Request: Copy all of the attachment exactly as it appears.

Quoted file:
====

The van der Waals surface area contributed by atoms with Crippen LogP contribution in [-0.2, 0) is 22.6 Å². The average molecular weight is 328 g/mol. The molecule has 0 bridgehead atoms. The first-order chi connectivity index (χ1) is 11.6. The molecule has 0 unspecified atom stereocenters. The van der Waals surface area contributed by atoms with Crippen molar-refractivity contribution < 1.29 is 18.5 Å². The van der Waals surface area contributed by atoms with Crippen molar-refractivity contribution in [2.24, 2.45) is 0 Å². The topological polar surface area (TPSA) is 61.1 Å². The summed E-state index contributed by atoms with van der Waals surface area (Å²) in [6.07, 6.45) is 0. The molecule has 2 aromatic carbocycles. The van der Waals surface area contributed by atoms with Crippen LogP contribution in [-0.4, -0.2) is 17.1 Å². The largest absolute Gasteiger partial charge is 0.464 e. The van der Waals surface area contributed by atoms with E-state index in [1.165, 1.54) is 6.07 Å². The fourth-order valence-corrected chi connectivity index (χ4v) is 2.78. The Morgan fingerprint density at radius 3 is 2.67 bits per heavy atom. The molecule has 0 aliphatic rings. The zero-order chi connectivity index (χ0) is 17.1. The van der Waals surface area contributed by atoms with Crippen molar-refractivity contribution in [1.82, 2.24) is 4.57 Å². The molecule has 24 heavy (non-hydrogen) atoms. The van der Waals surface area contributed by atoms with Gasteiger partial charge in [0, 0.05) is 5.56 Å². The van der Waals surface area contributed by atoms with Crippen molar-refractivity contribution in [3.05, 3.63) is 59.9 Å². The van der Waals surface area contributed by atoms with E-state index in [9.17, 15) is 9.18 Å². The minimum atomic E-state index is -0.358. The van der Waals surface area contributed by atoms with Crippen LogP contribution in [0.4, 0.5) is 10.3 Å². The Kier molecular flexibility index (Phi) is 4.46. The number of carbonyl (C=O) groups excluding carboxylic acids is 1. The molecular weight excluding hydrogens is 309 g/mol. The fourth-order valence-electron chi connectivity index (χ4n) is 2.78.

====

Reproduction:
The van der Waals surface area contributed by atoms with Crippen LogP contribution in [-0.2, 0) is 22.6 Å². The average molecular weight is 328 g/mol. The molecule has 0 bridgehead atoms. The first-order chi connectivity index (χ1) is 11.6. The molecule has 0 unspecified atom stereocenters. The van der Waals surface area contributed by atoms with Crippen molar-refractivity contribution < 1.29 is 18.5 Å². The van der Waals surface area contributed by atoms with Crippen molar-refractivity contribution in [2.24, 2.45) is 0 Å². The topological polar surface area (TPSA) is 61.1 Å². The summed E-state index contributed by atoms with van der Waals surface area (Å²) in [6.07, 6.45) is 0. The molecule has 2 aromatic carbocycles. The van der Waals surface area contributed by atoms with Crippen LogP contribution in [-0.4, -0.2) is 17.1 Å². The largest absolute Gasteiger partial charge is 0.464 e. The van der Waals surface area contributed by atoms with E-state index in [1.165, 1.54) is 6.07 Å². The fourth-order valence-corrected chi connectivity index (χ4v) is 2.78. The Morgan fingerprint density at radius 3 is 2.67 bits per heavy atom. The molecule has 0 aliphatic rings. The zero-order chi connectivity index (χ0) is 17.1. The van der Waals surface area contributed by atoms with Crippen molar-refractivity contribution in [1.82, 2.24) is 4.57 Å². The molecule has 24 heavy (non-hydrogen) atoms. The van der Waals surface area contributed by atoms with Gasteiger partial charge in [0, 0.05) is 5.56 Å². The van der Waals surface area contributed by atoms with Crippen molar-refractivity contribution in [3.05, 3.63) is 59.9 Å². The van der Waals surface area contributed by atoms with E-state index in [9.17, 15) is 9.18 Å². The minimum atomic E-state index is -0.358. The van der Waals surface area contributed by atoms with Crippen LogP contribution in [0.4, 0.5) is 10.3 Å². The Kier molecular flexibility index (Phi) is 4.46. The number of carbonyl (C=O) groups excluding carboxylic acids is 1. The molecular weight excluding hydrogens is 309 g/mol. The fourth-order valence-electron chi connectivity index (χ4n) is 2.78.